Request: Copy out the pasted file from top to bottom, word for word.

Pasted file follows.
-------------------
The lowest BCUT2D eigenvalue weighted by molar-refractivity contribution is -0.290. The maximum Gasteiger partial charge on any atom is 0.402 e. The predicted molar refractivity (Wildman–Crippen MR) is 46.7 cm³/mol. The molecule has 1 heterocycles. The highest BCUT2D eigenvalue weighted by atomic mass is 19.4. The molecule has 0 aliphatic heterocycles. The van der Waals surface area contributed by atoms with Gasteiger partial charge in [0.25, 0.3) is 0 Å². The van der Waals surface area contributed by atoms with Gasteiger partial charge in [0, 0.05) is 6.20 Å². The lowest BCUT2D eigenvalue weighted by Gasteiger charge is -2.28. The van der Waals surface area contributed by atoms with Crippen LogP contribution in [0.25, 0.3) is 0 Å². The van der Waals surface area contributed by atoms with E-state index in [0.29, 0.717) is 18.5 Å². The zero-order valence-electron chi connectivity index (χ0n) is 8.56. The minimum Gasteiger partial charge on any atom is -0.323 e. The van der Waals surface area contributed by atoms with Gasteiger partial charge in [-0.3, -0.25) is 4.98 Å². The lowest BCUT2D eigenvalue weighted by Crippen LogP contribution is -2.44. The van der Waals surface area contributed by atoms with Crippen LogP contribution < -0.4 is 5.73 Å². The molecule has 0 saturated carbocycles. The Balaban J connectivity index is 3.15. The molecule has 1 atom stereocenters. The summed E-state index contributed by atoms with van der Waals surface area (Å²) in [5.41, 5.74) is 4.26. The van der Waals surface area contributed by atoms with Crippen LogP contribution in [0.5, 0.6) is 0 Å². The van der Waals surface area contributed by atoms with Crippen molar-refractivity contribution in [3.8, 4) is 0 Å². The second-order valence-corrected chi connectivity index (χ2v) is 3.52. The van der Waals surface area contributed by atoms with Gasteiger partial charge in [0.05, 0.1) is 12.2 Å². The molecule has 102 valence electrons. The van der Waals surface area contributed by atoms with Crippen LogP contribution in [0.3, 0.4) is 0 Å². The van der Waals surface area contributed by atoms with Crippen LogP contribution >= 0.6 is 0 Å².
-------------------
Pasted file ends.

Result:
The lowest BCUT2D eigenvalue weighted by molar-refractivity contribution is -0.290. The maximum Gasteiger partial charge on any atom is 0.402 e. The predicted molar refractivity (Wildman–Crippen MR) is 46.7 cm³/mol. The molecule has 1 heterocycles. The highest BCUT2D eigenvalue weighted by atomic mass is 19.4. The molecule has 0 aliphatic heterocycles. The van der Waals surface area contributed by atoms with Gasteiger partial charge in [0.25, 0.3) is 0 Å². The van der Waals surface area contributed by atoms with Gasteiger partial charge in [0, 0.05) is 6.20 Å². The lowest BCUT2D eigenvalue weighted by Gasteiger charge is -2.28. The van der Waals surface area contributed by atoms with Crippen LogP contribution in [0.25, 0.3) is 0 Å². The van der Waals surface area contributed by atoms with E-state index in [0.29, 0.717) is 18.5 Å². The zero-order valence-electron chi connectivity index (χ0n) is 8.56. The minimum Gasteiger partial charge on any atom is -0.323 e. The van der Waals surface area contributed by atoms with Gasteiger partial charge in [-0.3, -0.25) is 4.98 Å². The lowest BCUT2D eigenvalue weighted by Crippen LogP contribution is -2.44. The van der Waals surface area contributed by atoms with Crippen LogP contribution < -0.4 is 5.73 Å². The molecule has 0 saturated carbocycles. The Balaban J connectivity index is 3.15. The molecule has 1 atom stereocenters. The summed E-state index contributed by atoms with van der Waals surface area (Å²) in [5.41, 5.74) is 4.26. The van der Waals surface area contributed by atoms with Crippen LogP contribution in [0.5, 0.6) is 0 Å². The van der Waals surface area contributed by atoms with Crippen molar-refractivity contribution in [3.8, 4) is 0 Å². The second-order valence-corrected chi connectivity index (χ2v) is 3.52. The van der Waals surface area contributed by atoms with Gasteiger partial charge in [0.05, 0.1) is 12.2 Å². The molecule has 102 valence electrons. The van der Waals surface area contributed by atoms with Crippen LogP contribution in [0.3, 0.4) is 0 Å². The van der Waals surface area contributed by atoms with Crippen LogP contribution >= 0.6 is 0 Å².